4.  Web 2.0. Many organizations are still somewhere around 1.6, while some in the commercial world are fast approaching 3.0. Web 2.0 simply means the death of the web page as road-side billboard, with more interactivity,  more opportunities to refresh content, a recognition of the role of search engines, and the integration of tools like comments and video.  It is now what consumers expect of their vendors and non-profits.

5. PR Matters. This is where the softer touch of public relations comes into play. Buying sponsorships at your local AA ball park or supporting a local food drive could be just the right places to roll out your new brand, and provide better visibility and more targeted market segmenting than pure advertising.  Closing the gap between “hard” and “soft” marketing can also be accomplished with educational tools like a podcast series, that helps prospective clients see your expertise and talent in action, then link back to your products and services.  PR is also essential when something goes wrong with your brand–such as the recent debacle over the high-priced pre-term birth drug rolled out by KV Pharma.  Trying to drag out the PR hoses once the barn is already on fire is harder than having a strategy in place to begin with.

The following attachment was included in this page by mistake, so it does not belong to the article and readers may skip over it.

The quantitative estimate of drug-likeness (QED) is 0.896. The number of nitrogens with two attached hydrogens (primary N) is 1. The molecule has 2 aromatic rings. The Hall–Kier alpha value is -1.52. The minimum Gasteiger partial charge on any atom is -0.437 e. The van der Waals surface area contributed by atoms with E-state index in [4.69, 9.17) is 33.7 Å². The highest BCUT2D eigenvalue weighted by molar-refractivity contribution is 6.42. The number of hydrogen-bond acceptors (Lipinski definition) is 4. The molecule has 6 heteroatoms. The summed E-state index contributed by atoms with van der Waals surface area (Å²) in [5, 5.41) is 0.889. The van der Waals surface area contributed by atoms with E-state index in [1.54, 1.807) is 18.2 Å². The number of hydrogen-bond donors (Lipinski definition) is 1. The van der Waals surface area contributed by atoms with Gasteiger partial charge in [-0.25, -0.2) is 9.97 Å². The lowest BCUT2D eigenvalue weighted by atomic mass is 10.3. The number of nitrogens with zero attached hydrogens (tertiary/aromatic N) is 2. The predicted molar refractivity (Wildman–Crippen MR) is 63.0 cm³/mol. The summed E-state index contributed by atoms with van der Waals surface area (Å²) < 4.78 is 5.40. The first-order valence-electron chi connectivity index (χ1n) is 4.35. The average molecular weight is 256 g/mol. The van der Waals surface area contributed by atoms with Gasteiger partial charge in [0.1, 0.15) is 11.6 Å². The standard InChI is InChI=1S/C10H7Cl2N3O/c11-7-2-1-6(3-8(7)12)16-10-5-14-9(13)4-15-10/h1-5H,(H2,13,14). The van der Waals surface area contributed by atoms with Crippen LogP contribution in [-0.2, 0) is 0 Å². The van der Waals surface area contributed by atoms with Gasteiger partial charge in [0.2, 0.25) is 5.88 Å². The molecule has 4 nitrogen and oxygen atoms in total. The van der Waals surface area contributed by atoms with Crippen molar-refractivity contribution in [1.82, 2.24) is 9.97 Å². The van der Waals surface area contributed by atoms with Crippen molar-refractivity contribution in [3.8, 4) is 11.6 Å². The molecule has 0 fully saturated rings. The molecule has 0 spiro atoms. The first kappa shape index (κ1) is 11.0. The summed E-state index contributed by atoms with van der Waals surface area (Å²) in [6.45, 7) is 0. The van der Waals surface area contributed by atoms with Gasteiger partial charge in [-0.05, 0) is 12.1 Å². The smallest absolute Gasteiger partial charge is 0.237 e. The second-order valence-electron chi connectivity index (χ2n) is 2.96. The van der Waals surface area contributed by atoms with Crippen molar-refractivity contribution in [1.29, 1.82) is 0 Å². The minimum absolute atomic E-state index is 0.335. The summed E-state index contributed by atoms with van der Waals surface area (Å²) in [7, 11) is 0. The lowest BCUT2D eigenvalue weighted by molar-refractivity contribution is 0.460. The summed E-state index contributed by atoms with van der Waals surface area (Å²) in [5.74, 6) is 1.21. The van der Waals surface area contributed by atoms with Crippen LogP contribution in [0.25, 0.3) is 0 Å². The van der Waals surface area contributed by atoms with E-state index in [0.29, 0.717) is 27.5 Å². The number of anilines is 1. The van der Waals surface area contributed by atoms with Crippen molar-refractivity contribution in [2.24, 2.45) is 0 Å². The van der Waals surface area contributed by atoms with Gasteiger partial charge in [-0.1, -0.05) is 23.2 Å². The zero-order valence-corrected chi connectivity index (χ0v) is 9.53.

6. Use Real ROI. Counting the number of hits is out. Understanding who the hits come from  is in. Whether you use analytics tools from Google,  Lithium or Radian, you still have to decide what it is you are measuring and why. And since most service industry and non-profit marketing is cumulative, putting a value on the quality as well as quantity of your social media interactions is key.  (more on this in a future ROI post)

Takeaways: Re-branding isn’t perilous in of itself. It just must be accompanied by a strong strategy and an organization whose actions and words are consistent with its mission.